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After the Coup: An Ethnographic Reframing of Guatemala 1954by Timothy J. Smith
Synopses & Reviews
This exceptional collection revisits the aftermath of the 1954 coup that ousted the democratically elected Guatemalan president Jacobo Arbenz. Contributors frame the impact of 1954 not only in terms of the liberal reforms and coffee revolutions of the nineteenth century, but also in terms of post-1954 U.S. foreign policy and the genocide of the 1970s and 1980s. This volume is of particular interest in the current era of the United States' re-emerging foreign policy based on preemptive strikes and a presumed clash of civilizations.
Recent research and the release of newly declassified U.S. government documents underscore the importance of reading Guatemala's current history through the lens of 1954. Scholars and researchers who have worked in Guatemala from the 1940s to the present articulate how the coup fits into ethnographic representations of Guatemala. Highlighting the voices of individuals with whom they have lived and worked, the contributors also offer an unmatched understanding of how the events preceding and following the coup played out on the ground.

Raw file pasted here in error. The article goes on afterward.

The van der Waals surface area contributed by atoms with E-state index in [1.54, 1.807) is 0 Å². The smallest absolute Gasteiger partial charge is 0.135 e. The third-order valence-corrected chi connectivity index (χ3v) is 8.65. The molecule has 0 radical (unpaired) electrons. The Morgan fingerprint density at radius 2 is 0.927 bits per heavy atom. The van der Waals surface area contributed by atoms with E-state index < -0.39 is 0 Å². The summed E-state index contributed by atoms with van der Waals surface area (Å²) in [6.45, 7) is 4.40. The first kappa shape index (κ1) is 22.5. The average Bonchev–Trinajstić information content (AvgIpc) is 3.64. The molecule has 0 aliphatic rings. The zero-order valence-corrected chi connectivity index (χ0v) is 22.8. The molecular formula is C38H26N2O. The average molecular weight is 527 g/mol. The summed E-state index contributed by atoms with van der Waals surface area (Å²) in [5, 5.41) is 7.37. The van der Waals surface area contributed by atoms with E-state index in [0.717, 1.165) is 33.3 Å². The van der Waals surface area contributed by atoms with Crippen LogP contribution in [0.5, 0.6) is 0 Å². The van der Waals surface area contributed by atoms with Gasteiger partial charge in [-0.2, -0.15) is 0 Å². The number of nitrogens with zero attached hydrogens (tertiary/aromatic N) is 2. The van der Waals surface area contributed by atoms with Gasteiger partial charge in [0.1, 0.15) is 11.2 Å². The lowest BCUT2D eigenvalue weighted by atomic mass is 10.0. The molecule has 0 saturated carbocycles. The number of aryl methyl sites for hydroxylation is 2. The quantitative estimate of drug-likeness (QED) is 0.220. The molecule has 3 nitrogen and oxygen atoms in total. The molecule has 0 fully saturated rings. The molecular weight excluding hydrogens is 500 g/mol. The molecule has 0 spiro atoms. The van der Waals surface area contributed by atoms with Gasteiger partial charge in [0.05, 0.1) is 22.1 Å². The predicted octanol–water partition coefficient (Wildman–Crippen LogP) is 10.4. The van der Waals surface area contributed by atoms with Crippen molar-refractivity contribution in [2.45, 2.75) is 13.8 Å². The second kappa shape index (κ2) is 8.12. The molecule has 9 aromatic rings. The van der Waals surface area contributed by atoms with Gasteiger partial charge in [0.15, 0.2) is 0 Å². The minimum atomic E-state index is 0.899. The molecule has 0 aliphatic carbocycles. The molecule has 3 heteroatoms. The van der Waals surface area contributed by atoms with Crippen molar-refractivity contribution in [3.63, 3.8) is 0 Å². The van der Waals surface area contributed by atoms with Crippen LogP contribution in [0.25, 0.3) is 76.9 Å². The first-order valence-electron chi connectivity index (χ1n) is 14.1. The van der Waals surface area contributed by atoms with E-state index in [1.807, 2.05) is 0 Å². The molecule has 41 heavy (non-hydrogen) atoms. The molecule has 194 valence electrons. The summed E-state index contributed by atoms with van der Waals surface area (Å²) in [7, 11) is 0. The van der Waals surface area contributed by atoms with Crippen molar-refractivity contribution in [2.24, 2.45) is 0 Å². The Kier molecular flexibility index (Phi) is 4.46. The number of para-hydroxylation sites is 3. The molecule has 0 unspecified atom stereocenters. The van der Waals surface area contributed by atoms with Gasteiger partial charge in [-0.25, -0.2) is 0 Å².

Contributors are Abigail E. Adams, Richard N. Adams, David Carey Jr., Christa Little-Siebold, Judith M. Maxwell, Victor D. Montejo, June C. Nash, and Timothy J. Smith.
Book News Annotation:
This collection of essays on the 1954 CIA sponsored coup in Guatemala features the writings of historians with intimate, personal knowledge of the people and events of the time and showcases historical voices with direct experience with the consequences of interventionist US foreign policy. Topics discussed include the political and economic condition before and after the coup, and the effects of the coup on politics, society and democratic institutions. Contributors include American and Guatemalan historians and anthropologists from a variety of American Universities. Annotation ©2011 Book News, Inc., Portland, OR (booknews.com)
About the Author
Timothy J. Smith is an assistant professor of anthropology at Appalachian State University. Abigail E. Adams is a professor of anthropology at Central Connecticut State University.
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History and Social Science » Anthropology » Central and South America